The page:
Blocking the Common Core State Standards from South Carolina



State Sen. Mike Fair

State Senator Mike Fair (R-Greenville) introduced S. 604 last session which is up again this session.  This bill, if passed, would prevent the Common Core State Standards from being imposed on the state.  The bill’s language says:

The State Board may not adopt and the State Department may not implement the Common Core State Standards developed by the Common Core State Standards Initiative. Any actions taken to adopt or implement the Common Core State Standards as of the effective date of this section are void ab initio.

Caffeinated Carolina will be tracking the progress of this bill this session as it essentially went no where last session.  To help bring the issue to the forefront once again American Principles in Action South Carolina Director Joe Mack and South Carolina State Education Board Member Michael Brenan wrote an op/ed in The State yesterday that is worth noting.  They said essentially that the Common Core State Standards dumb down English.  Mack and Brenan wrote:

The Pioneer Institute finds that by grade 8, the math standards will put students “a year or two behind” students in leading states and our international competitors and facing “large holes” in the Common Core high school program. The English language arts standards are even worse.

After serving on the Common Core Validation Committee, researcher and scholar Sandra Stotsky concluded that the reading standards weaken the base of literary and cultural knowledge needed for authentic college coursework. (South Carolina’s own literature standards are much better, as the Thomas B. Fordham Institute has found.) Common Core also locks high school English teachers into a rigid instructional scheme different from anything they’ve been trained for, and created by people who have no academic training in English literature, composition or rhetoric.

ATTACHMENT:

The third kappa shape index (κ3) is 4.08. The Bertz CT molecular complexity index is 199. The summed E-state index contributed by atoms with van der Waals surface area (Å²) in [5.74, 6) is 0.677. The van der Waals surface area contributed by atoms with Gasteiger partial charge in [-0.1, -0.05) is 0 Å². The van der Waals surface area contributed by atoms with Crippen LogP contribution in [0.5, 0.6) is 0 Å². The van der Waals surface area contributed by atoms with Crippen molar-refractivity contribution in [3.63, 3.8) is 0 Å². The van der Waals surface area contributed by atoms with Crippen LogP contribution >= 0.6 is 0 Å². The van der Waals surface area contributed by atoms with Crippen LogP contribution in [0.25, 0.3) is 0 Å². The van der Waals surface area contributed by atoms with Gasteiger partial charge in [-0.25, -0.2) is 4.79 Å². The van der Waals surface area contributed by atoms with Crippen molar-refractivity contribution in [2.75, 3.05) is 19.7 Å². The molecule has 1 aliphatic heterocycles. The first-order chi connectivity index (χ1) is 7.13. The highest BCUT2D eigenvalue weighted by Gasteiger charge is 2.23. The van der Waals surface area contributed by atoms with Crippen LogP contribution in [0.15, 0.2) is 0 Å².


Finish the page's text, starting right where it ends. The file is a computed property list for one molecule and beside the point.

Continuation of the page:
As Dr. Stotsky explains, Common Core expects English teachers to spend more than 50 percent of their reading instructional time on nonfiction and informational texts, such as science and technology texts, political documents and Supreme Court decisions. This is not what English teachers are trained to do. They engage in the study of literature (and composition and rhetoric) and teach students how to read literary works (including speeches, biographies and literary essays), not computer manuals or science textbooks.

The standards not only provide no intellectual base or structure for a curriculum, they actually prevent one from emerging. The academic content of the typical secondary literature curriculum consists of concepts and works that guide literary study through the grades (e.g., genres, subgenres, rhetorical and literary techniques and elements, literary periods and traditions).

This is a bill that the South Carolina Legislature must pass to not only retain their higher standards, but to stop the Federal Government from encroaching further into education policy.

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